You think you’re watching the games for free, but are you sure that’s the case? Let’s review some of the risks that may come with free live streaming websites
The IIHF Ice Hockey World Championship kicked off in Slovakia last Friday, and the NHL Stanley Cup play-offs are now also well under way. Understandably, many fans who can’t attend in person are on the hunt for an online streaming service to watch their favorite teams battle it out for the coveted trophy. Chances are that you’re one of those people, in which case you may want to pay heed to some of the security risks that come with free live streaming websites.
Free streaming sites may appear an obvious choice in the search for a way to watch the big game. However, a number of them not only show stolen content, but actually act as bait to catch sporting fans unawares. In other words, they expose the viewers to a slew of risks, including malware downloads, personal data theft, and financial scams.
One thing to watch out for is ads. In fact, free live streaming sites are literally brimming with advertising that is not only annoying, but often outright malicious. Three year ago, researchers from the University of Leuven-KU in Belgium and SUNY-Stony Brook in the United States analyzed 23,000 streaming sites and found that no less than one-half of video overlay ads on them were malicious. In those cases, clicking on such an ad resulted in a redirection to a malicious website.
Malicious ads on streaming sites often involve covering the player with faux [Close] buttons that scream for being clicked, as they obscure most of or the entire player. The site may also ask you to download software such as a ‘plugin’ to watch the games, which, too, results in a malware infestation. Or the site may display a fake alert that your device has been compromised with malicious software and that, in order to ‘clean up’, you need to download a tool from the site or call the phone number displayed in the pop-up window.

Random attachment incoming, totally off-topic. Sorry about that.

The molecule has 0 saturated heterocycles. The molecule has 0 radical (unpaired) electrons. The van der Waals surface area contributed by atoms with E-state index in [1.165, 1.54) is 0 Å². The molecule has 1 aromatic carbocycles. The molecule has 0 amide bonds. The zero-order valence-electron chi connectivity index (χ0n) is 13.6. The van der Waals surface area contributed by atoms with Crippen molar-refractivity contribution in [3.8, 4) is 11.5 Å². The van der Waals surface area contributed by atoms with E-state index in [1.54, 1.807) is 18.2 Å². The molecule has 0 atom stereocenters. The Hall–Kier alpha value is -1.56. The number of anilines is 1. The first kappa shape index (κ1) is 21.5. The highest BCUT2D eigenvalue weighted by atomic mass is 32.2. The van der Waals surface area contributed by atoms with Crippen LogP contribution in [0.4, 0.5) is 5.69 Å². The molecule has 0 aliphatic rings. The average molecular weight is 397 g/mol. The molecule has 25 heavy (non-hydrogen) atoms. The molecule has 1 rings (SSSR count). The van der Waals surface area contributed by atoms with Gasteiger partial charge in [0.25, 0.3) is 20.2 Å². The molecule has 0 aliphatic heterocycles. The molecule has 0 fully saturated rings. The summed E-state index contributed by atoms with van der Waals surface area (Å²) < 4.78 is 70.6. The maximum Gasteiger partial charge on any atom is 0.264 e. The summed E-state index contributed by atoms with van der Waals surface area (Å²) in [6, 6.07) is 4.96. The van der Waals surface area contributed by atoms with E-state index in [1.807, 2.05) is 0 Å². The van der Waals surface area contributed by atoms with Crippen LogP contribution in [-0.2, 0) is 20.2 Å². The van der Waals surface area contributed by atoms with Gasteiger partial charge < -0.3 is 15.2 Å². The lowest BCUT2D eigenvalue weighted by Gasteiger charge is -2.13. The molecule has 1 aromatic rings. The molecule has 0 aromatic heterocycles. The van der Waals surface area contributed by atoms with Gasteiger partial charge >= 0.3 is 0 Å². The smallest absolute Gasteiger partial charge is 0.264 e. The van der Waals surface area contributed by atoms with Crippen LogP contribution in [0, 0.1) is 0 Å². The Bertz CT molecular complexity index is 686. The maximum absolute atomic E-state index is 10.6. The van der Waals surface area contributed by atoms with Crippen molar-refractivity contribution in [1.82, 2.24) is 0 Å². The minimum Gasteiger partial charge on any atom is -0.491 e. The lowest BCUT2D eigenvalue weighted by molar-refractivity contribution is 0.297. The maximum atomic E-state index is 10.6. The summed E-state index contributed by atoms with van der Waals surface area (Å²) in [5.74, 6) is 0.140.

In some cases, dodgy sports streaming sites automatically redirect users to other websites that use social engineering in a bid to steal people’s personal data. As shown by our research in the run-up to last year’s FIFA World Cup, this could, for example, be a survey designed to steal people’s phone numbers and credit card details. Once you filled out the survey, you were offered a potential ‘prize’ in return for a small payment for the delivery. Except that there was no prize and, if you made the payment, your credit card data was stolen. In another campaign, the fraudsters would use an online form to obtain the user’s phone number that was then signed up to a premium SMS messaging service.
Covert cryptocurrency mining is another threat, as many streaming websites aim to hijack users’ machines to mine virtual currencies. Some miners are even explicitly designed to harness mobiles, so users streaming on mobile aren’t necessarily safe either.
These are just some of the examples of the kinds of threats you can be exposed to when using streaming sites to watch major sporting events. Yet they serve to show that it may pays to be picky when choosing a way to watch the games.